July 18 2011 01:45AM
The Jets have one player eligible for arbitration this summer, with Blake Wheeler having a scheduled hearing on August 3rd. Wheeler joined the team in February of 2011 after a trade that sent the 24 year old winger from Boston along with Mark Stuart in exchange for Rich Peverly and Boris Valabik. The Minnesota native managed 17 points in 23 games for the Thrashers, and will be expected to play top-six minutes for Winnipeg this coming year.
As an excercise to make the summer go a bit faster ;-), Jets Nation will present a mock arbitration submission for Wheeler in the spirit of the offering Kent Wilson and I made last summer for Ian White at Flames Nation. As an FYI, Jamie Fitzpatrick's article from 2008 lays out the rules for RFA arbitration. We'll examine the evidence from the player's POV today, to be followed by a presentation outlining the club's case later this week.
Brief on behalf of the Player (Blake Wheeler)
Mr. Wheeler is an emerging power forward at the NHL level that has just completed his third full year in the league. He possesses fine physical tools, with a combination of size and goal scoring ability that is not particularly common even at the highest level. He is also a very durable player, having played 244 of 246 possible games since he began his career with the Bruins in 2008.
Over that time, Wheeler has faced top-six competition at even strength every season, and has outshot and outscored that competition along the way. He finished his latest year at +10, including +2 in his 23 games with Atlanta after joining the club in February of 2011.
It should be noted that Wheeler has also been a player that has been able to compile top-six scoring totals despite relatively infrequent power play time. This past season, he accrued 39 of his 44 total points at EV, which placed him tied for 55th in the NHL, alongside such players as Mike Richards, Mikko Koivu, Ryan Kesler and Ilya Kovalchuk. His 2.20 pts/60 at even strength was the best total on the Thrashers, and that average was obtained despite the fact he had the poorest shooting percentage of his career.
It should be noted that Wheeler’s ice time and offensive opportunities did increase when he changed teams this past season, but his performance improved with that change. Wheeler scored 17 points in 23 games, or an average of .74 PPG, and continued his excellent EV play, tallying 14 even strength points during that time. Since EV play constitutes about 75% of the total ice time in the NHL over the course of a season, the ability to score while playing at even strength is a good indicator of a player’s ability, and Blake Wheeler has shown he possesses that skill in all three of his seasons at the highest level of the game.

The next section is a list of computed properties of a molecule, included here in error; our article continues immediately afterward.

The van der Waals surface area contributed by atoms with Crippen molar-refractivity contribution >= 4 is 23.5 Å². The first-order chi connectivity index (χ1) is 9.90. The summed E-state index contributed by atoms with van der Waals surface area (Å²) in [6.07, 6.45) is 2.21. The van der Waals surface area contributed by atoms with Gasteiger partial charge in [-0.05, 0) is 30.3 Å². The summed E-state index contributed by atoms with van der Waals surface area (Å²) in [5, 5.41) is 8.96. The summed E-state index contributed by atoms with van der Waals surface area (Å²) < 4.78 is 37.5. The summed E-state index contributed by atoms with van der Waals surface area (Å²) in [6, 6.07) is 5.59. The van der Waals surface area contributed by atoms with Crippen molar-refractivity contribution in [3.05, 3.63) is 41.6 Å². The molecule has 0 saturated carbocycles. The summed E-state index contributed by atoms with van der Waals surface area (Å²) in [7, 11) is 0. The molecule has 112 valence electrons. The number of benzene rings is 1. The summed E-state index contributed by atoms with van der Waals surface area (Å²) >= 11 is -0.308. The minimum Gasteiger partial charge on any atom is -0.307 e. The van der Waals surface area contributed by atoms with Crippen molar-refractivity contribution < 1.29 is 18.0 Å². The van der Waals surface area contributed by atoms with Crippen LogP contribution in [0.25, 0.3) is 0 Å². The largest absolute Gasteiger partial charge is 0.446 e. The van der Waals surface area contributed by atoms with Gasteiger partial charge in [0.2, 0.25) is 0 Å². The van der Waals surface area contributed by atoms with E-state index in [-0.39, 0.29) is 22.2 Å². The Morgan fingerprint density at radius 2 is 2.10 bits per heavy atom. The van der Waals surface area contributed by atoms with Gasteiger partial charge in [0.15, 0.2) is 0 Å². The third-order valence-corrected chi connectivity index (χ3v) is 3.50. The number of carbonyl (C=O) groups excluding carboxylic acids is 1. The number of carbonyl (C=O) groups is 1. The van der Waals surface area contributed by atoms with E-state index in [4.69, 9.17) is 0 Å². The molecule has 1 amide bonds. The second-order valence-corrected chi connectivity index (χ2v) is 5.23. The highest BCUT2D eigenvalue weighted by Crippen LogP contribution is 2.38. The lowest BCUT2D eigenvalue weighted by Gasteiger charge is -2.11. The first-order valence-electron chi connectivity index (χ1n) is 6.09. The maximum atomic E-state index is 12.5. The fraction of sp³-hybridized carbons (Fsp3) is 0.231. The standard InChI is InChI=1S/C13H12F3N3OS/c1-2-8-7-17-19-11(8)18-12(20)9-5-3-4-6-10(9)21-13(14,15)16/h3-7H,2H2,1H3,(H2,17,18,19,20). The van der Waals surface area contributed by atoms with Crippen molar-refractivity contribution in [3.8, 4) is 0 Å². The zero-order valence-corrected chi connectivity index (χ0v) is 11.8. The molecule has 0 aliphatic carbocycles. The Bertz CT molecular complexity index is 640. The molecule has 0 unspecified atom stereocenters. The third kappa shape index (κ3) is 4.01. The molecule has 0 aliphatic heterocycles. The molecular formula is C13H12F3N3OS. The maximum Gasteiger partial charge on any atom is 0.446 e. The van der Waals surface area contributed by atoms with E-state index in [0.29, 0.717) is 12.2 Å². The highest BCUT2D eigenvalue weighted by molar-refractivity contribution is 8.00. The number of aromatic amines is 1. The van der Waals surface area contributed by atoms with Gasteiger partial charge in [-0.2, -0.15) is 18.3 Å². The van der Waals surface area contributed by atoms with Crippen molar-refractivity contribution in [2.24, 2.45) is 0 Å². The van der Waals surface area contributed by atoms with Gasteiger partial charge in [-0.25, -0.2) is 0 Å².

For the purposes of this exercise, three platform seasons have been selected. They are Andrei Kostitsyn (2010/11), Alexander Steen (2009/10), and Drew Stafford (2010/11). All advanced numbers are from Behind the Net. The QComp and Zone Start numbers are for regular forwards on their respective teams, with 1st representing hardest. Most teams will have at least 9 forwards that play 10 EV minutes in at least 40 games. For Relative Corsi, 1st would represent the best number amongst that same peer group of forwards. The salary numbers are the average cap hit for each player in the subsequent season .
As you can see, Blake Wheeler’s 2010/11 matches the platform years of these players at even strength. Wheeler played slightly easier ice time than Steen, but faced tougher competition than Kostitsyn and markedly tougher competition than Drew Stafford. The fact that Stafford’s goal differential appears so gaudy is almost certainly due to the favourable surroundings and friendly percentages that a 103.5 PDO would indicate, since the Sabres barely outshot the opposition when he was on the ice.
On the PP, Wheeler lags Steen and Stafford, but circumstance might well have played a role in that, as Wheeler was rarely on Boston’s first PP. Even with that, he did outscore Kostitsyn on a per 60 minute basis.
Another item that should be noted is that only Steen and Wheeler were regular penalty killers amongst this group, with Kostitsyn and Stafford not featuring on their teams’ PK in any significant way. It is fair to suggest that Wheeler is in range of all of these players in general terms, and had a superior year to Kostitsyn by most measures.
Blake Wheeler has been a consistent top-six producer in the NHL over his three seasons. Given the productivity he has already shown relative to others in his peer group and the fact that he improved his performance when asked to take on more responsibility and ice time in Atlanta, he should be in receipt of a significant raise, and with that, an awarded salary of 3.65 million for the 2011/12 season is in order.